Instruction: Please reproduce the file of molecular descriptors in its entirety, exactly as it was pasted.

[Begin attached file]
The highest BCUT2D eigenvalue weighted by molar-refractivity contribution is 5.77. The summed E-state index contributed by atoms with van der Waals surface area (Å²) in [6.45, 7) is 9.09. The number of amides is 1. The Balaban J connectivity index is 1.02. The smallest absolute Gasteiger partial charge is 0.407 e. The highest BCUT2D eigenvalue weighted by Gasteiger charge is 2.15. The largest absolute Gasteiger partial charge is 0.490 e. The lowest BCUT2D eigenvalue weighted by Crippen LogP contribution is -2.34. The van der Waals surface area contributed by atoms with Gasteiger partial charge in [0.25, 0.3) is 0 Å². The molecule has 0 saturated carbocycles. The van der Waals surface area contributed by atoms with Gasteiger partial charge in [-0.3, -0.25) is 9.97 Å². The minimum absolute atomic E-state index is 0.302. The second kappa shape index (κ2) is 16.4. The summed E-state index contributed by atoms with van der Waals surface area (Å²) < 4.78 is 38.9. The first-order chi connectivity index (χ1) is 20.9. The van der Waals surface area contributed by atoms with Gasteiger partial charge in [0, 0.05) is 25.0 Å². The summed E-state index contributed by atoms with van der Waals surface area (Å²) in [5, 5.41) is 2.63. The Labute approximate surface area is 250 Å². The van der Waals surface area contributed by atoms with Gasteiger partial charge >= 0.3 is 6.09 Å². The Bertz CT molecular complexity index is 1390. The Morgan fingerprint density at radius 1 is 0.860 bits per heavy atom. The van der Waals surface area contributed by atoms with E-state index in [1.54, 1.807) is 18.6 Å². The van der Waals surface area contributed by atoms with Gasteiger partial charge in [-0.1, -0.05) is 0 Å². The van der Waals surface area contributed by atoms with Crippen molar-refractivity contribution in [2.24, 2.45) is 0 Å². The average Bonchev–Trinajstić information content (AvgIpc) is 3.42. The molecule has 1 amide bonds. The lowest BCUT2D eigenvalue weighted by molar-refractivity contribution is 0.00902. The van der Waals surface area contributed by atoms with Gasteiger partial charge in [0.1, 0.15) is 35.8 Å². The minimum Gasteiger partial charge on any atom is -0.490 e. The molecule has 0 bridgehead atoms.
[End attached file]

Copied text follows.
The highest BCUT2D eigenvalue weighted by molar-refractivity contribution is 5.77. The summed E-state index contributed by atoms with van der Waals surface area (Å²) in [6.45, 7) is 9.09. The number of amides is 1. The Balaban J connectivity index is 1.02. The smallest absolute Gasteiger partial charge is 0.407 e. The highest BCUT2D eigenvalue weighted by Gasteiger charge is 2.15. The largest absolute Gasteiger partial charge is 0.490 e. The lowest BCUT2D eigenvalue weighted by Crippen LogP contribution is -2.34. The van der Waals surface area contributed by atoms with Gasteiger partial charge in [0.25, 0.3) is 0 Å². The molecule has 0 saturated carbocycles. The van der Waals surface area contributed by atoms with Gasteiger partial charge in [-0.3, -0.25) is 9.97 Å². The minimum absolute atomic E-state index is 0.302. The second kappa shape index (κ2) is 16.4. The summed E-state index contributed by atoms with van der Waals surface area (Å²) < 4.78 is 38.9. The first-order chi connectivity index (χ1) is 20.9. The van der Waals surface area contributed by atoms with Gasteiger partial charge in [0, 0.05) is 25.0 Å². The summed E-state index contributed by atoms with van der Waals surface area (Å²) in [5, 5.41) is 2.63. The Labute approximate surface area is 250 Å². The van der Waals surface area contributed by atoms with Gasteiger partial charge >= 0.3 is 6.09 Å². The Bertz CT molecular complexity index is 1390. The Morgan fingerprint density at radius 1 is 0.860 bits per heavy atom. The van der Waals surface area contributed by atoms with E-state index in [1.54, 1.807) is 18.6 Å². The van der Waals surface area contributed by atoms with Gasteiger partial charge in [-0.1, -0.05) is 0 Å². The van der Waals surface area contributed by atoms with Crippen molar-refractivity contribution in [2.24, 2.45) is 0 Å². The average Bonchev–Trinajstić information content (AvgIpc) is 3.42. The molecule has 1 amide bonds. The lowest BCUT2D eigenvalue weighted by molar-refractivity contribution is 0.00902. The van der Waals surface area contributed by atoms with Gasteiger partial charge in [0.1, 0.15) is 35.8 Å². The minimum Gasteiger partial charge on any atom is -0.490 e. The molecule has 0 bridgehead atoms.